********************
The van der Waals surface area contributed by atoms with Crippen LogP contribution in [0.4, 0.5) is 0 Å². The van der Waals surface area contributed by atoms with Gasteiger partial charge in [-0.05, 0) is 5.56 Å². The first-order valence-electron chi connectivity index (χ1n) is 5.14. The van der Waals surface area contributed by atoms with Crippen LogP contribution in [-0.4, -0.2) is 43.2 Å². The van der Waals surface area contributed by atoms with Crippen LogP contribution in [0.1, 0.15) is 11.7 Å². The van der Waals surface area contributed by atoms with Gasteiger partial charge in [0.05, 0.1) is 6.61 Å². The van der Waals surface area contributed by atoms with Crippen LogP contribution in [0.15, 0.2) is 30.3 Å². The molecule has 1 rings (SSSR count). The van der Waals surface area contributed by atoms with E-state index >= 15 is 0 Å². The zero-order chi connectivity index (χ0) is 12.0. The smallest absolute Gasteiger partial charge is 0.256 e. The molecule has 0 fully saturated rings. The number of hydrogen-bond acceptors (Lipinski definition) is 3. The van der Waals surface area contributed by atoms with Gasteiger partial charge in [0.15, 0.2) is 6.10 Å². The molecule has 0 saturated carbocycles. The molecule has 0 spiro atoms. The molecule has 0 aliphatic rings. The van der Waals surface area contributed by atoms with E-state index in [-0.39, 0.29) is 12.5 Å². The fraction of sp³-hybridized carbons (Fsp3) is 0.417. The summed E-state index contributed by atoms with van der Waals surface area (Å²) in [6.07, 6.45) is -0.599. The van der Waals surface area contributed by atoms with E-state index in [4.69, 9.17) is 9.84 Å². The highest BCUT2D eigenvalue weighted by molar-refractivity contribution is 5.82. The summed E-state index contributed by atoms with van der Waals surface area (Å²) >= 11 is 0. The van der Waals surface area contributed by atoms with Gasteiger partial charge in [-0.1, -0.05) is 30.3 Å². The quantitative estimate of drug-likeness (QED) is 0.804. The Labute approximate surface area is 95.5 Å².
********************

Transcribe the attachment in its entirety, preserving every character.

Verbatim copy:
The van der Waals surface area contributed by atoms with Crippen LogP contribution in [0.4, 0.5) is 0 Å². The van der Waals surface area contributed by atoms with Gasteiger partial charge in [-0.05, 0) is 5.56 Å². The first-order valence-electron chi connectivity index (χ1n) is 5.14. The van der Waals surface area contributed by atoms with Crippen LogP contribution in [-0.4, -0.2) is 43.2 Å². The van der Waals surface area contributed by atoms with Crippen LogP contribution in [0.1, 0.15) is 11.7 Å². The van der Waals surface area contributed by atoms with Gasteiger partial charge in [0.05, 0.1) is 6.61 Å². The van der Waals surface area contributed by atoms with Crippen LogP contribution in [0.15, 0.2) is 30.3 Å². The molecule has 1 rings (SSSR count). The van der Waals surface area contributed by atoms with E-state index >= 15 is 0 Å². The zero-order chi connectivity index (χ0) is 12.0. The smallest absolute Gasteiger partial charge is 0.256 e. The molecule has 0 fully saturated rings. The number of hydrogen-bond acceptors (Lipinski definition) is 3. The van der Waals surface area contributed by atoms with Gasteiger partial charge in [0.15, 0.2) is 6.10 Å². The molecule has 0 saturated carbocycles. The molecule has 0 spiro atoms. The molecule has 0 aliphatic rings. The van der Waals surface area contributed by atoms with E-state index in [-0.39, 0.29) is 12.5 Å². The fraction of sp³-hybridized carbons (Fsp3) is 0.417. The summed E-state index contributed by atoms with van der Waals surface area (Å²) in [6.07, 6.45) is -0.599. The van der Waals surface area contributed by atoms with E-state index in [4.69, 9.17) is 9.84 Å². The highest BCUT2D eigenvalue weighted by molar-refractivity contribution is 5.82. The summed E-state index contributed by atoms with van der Waals surface area (Å²) >= 11 is 0. The van der Waals surface area contributed by atoms with Gasteiger partial charge in [-0.1, -0.05) is 30.3 Å². The quantitative estimate of drug-likeness (QED) is 0.804. The Labute approximate surface area is 95.5 Å².